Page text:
Keep me back. I shall be blameless. Future tense. He's looking forward to what comes. And so what David is doing here is he is praying proactively in pursuit of holiness. He's not confessing sin out of one side of his mouth while planning future escapades and future sins out of the other side of his mouth. He says, no, no, Lord, I don't want just to have the release and the joy of a clean conscience. I want to be righteous moving forward into the future. And when he speaks about presumptuous sins here, that word presumptuous describes a kind of defiance that says I'll do what I want to do. I'm aware of what your law says, but I'm going to do something different anyway. I'll do what I want to do.

I'll be the master of my own steps now. This, what David's describing here in verse 13, he's describing a spirit that takes liberties with the grace of God. God, and you know, I mean, there are people who teach you to think and live the Christian life in the way that I'm about to describe.

Well, I've been forgiven. Therefore, there's no need for me to confess sin, and I can pretty much live any way that I want to because grace is free and, you know, where sin abounds, grace abounds all the more. The response of the apostle Paul to that mindset is God forbid, under no circumstances, no, no, no, no. And David wants nothing to do with that what's theologically called that antinomian spirit that says the law of God does not apply to me. David says, no, God, keep me away from a defiance to your revealed will. Give me a heart that willingly submits, willingly, lovingly, relationally follows you because you have declared your will and your word.

This is the way that you would have me to live. And the fact that you are gracious, I do not want to use that as an excuse for sinful carnal living. David says the fact that you are gracious, I ask you to use that grace to strengthen me and enable me to better live in the righteousness that you call me to. I can remember days in my early Christian life where I would, you know, I'd think, you know, you'd be tempted by the different sins that have come to a man in his youth. I remember the mindset of which David is writing against, you know, the mindset that says, well, I'll sin and then I'll confess it later.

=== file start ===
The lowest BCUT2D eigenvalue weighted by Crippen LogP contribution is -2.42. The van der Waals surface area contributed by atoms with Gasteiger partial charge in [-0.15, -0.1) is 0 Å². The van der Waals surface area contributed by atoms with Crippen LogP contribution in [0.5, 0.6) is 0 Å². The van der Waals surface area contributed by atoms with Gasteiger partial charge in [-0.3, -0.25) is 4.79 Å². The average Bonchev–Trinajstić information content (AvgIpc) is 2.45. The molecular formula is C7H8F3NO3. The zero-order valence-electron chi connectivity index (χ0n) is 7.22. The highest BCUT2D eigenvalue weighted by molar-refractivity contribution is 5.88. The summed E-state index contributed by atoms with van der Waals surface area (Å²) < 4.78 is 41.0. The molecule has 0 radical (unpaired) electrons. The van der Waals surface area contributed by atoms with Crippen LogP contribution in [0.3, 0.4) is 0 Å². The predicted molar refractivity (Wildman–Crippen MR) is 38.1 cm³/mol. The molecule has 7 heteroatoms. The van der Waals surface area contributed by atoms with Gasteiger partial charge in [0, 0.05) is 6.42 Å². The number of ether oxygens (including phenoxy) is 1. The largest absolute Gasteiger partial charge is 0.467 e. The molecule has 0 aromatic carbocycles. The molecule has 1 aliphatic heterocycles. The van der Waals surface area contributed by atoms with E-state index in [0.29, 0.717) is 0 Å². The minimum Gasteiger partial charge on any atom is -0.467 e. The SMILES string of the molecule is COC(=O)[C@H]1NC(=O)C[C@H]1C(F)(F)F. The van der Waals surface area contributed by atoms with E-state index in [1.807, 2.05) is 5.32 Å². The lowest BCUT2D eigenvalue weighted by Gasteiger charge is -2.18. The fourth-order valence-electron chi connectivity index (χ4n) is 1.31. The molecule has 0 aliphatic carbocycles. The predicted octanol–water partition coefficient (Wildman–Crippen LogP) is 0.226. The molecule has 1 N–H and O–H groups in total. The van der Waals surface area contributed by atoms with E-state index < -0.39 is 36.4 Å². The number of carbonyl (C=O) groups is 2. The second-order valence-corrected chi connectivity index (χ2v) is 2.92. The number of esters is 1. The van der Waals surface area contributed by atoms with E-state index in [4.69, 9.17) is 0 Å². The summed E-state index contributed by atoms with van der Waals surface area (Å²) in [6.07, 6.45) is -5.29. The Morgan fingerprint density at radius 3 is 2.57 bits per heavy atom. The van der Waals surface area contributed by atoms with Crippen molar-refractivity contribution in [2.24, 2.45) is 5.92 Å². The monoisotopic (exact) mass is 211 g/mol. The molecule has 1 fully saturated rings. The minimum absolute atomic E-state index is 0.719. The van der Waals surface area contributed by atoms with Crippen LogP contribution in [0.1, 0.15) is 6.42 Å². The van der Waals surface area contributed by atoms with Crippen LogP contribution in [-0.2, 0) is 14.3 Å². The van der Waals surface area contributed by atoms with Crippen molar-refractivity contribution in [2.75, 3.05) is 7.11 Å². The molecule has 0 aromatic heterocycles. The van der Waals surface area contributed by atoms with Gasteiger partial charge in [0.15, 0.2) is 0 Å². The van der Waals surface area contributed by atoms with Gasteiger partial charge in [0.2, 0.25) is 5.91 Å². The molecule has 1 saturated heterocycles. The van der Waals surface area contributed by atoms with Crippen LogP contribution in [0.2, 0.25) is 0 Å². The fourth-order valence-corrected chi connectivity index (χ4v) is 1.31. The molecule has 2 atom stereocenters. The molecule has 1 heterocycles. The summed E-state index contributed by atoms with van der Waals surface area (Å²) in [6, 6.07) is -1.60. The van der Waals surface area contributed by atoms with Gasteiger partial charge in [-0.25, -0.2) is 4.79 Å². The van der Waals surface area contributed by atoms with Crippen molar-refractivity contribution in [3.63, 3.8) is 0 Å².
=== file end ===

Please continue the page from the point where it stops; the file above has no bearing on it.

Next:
You know, I'll have my cake and eat it too. And that's profoundly ungodly. And to the extent that that becomes a settled way of thinking about the grace of God in a man or a woman's life, it may be the mark of an unregenerate heart. Someone who's not even genuinely saved, beloved, would think that way consistently to the extent that they even consider the grace of God and the confession of sin. Because what the Spirit of God does when he saves someone is he plants in them a love for the word of God and a love for righteousness, a desire to be holy. And, you know, we come to Christ in order to be delivered from sin, not to continue in it with abandon and with a free pass of perpetual forgiveness. A true, when God does a saving work in the heart of a man, when Christ comes and saves someone, he's coming to save them from sin in its power and in its practice, one day to be delivered completely from its presence. It's a deliverance from sin, not an enablement to continue in it.

That's pretty convicting, isn't it? What David is praying here, to put it another way, is he says, God, so work in my heart that you would keep me from resisting your will. Work in my heart so that I am compliant, content, obedient to you. What David is saying here, what David is saying here is that he understands that his nature could motivate him to sin against God in the future even though he is presently submissive. He doesn't trust himself. In other words, God, I'm here, I'm before you, I submit to you, but I know that sin clings to me in such a way that it remains an ongoing threat and so I pray that you would protect me and deliver me and keep me from that kind of self-assertion against you.

I don't want to become like that, oh God. So David takes advantage of his present desires, his spiritual frame of mind now. To use a phrase, he makes hay while the sun is shining. He says, God, in this righteous frame of mind, I ask you to develop and keep this frame of mind in the future when I might be tempted to stray from it. That's Don Green, founding pastor of Truth Community Church in Cincinnati, Ohio. Thank you so much for listening to The Truth Pulpit. Join us next time for more as we continue teaching God's people God's Word.
Whisper: medium.en / 2024-02-19 04:52:33 / 2024-02-19 05:05:01 / 12